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Homeless on LA's Skid Row paid $1 or less in exchange for forged signatures on ballot measures

Los Angeles police arrested three people on felony election fraud charges for paying $1 or less to homeless people on Skid Row in exchange for their forged signatures. (Image source: KABC-TV video screenshot)

Los Angeles police arrested three people on felony election fraud charges for paying $1 or less to homeless people on Skid Row in exchange for their forged signatures, the Sacramento Bee reported, citing a Friday tweet from LAPD Capt. Marc Reina.

The signatures went on a petition to get a referendum on the California state ballot to overturn a 2018 law that replaced California’s cash bail system with a system granting pretrial release based on public safety and flight risk assessments, the paper said, citing Reina. The referendum was cleared for signature gathering earlier this month, according to a news release from California Secretary of State Alex Padilla.

Who are these signature gatherers working with?

Reina told the Bee that police don't yet know if the signature gatherers are affiliated with lobbying groups pushing the referendum but that homeless people are sometimes asked to forge more than one voter's name on petitions.

“They come in and they target the homeless population because they can get so many,” Reina told the paper, noting the hundreds of homeless living in the streets and in tent communities. “When you see those tables and lines of people down the sidewalks it gets conspicuous, and we’re able to take action.”

Image source: KABC-TV video screenshot

Police did so Friday, sending in undercover officers armed with hidden cameras, KABC-TV reported.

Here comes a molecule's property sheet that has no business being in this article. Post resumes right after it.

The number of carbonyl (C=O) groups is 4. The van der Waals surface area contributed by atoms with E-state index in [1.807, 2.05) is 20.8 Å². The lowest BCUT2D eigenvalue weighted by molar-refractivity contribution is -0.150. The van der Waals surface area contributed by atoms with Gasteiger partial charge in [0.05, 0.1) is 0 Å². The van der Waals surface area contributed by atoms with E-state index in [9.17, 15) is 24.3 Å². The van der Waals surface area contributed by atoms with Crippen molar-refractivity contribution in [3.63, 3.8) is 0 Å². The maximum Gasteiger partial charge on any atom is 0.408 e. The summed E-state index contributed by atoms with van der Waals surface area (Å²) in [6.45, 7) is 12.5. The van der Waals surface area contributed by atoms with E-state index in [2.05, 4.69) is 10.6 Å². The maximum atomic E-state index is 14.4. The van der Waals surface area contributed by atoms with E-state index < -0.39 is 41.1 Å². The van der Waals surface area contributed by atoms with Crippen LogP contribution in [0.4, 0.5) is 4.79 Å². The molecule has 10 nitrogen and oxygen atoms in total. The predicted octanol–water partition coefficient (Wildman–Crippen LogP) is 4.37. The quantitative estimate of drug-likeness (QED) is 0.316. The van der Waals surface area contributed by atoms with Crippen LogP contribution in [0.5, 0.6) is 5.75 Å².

What happened earlier this year?

In May, three men were arrested after an undercover operation for paying homeless people on Skid Row to forge names on campaign petitions, KNBC reported.

The station said those arrests stemmed from signature gathering for several state measures:

Those included an LA County effort to reduce jail time and expand oversight of the Sheriff's Department. They also had statewide measures to reduce the number of felons considered non-violent, increase income tax on millionaires and property tax on business owners, and a local effort in Long Beach to improve safety for some hotel workers.

Again, KNBC said, none of the authors or supporters of those measures were suspected of involvement in the signature fraud.

'Exceedingly rare'

Paid signature-gathering companies — which can charge $2 or more per signature depending on the political campaign — said they often contract with other companies which in turn hire or contract with temporary workers to circulate the petitions, KNBC reported.

A small percentage of signatures turn out to be false or forged but it's nearly impossible to identify the culprits, the station said. Padilla told KABC that voter fraud is taken seriously but that it's "exceedingly rare."

Image source: KABC-TV video screenshot

'Hey, you wanna make a quick buck?'

L.A. officer Deon Joseph told KABC that money isn't all that homeless people are offered in exchange for forged signatures.

Image source: KABC-TV video screenshot

"They say, 'Hey, you wanna make a quick buck?" Joseph told the station. "They can get a quarter, a dollar, a cigarette, and sometimes food. But in the last few cases it's been money."

He added to KABC that "it's been going on for years."



(H/T: Blue Lives Matter)

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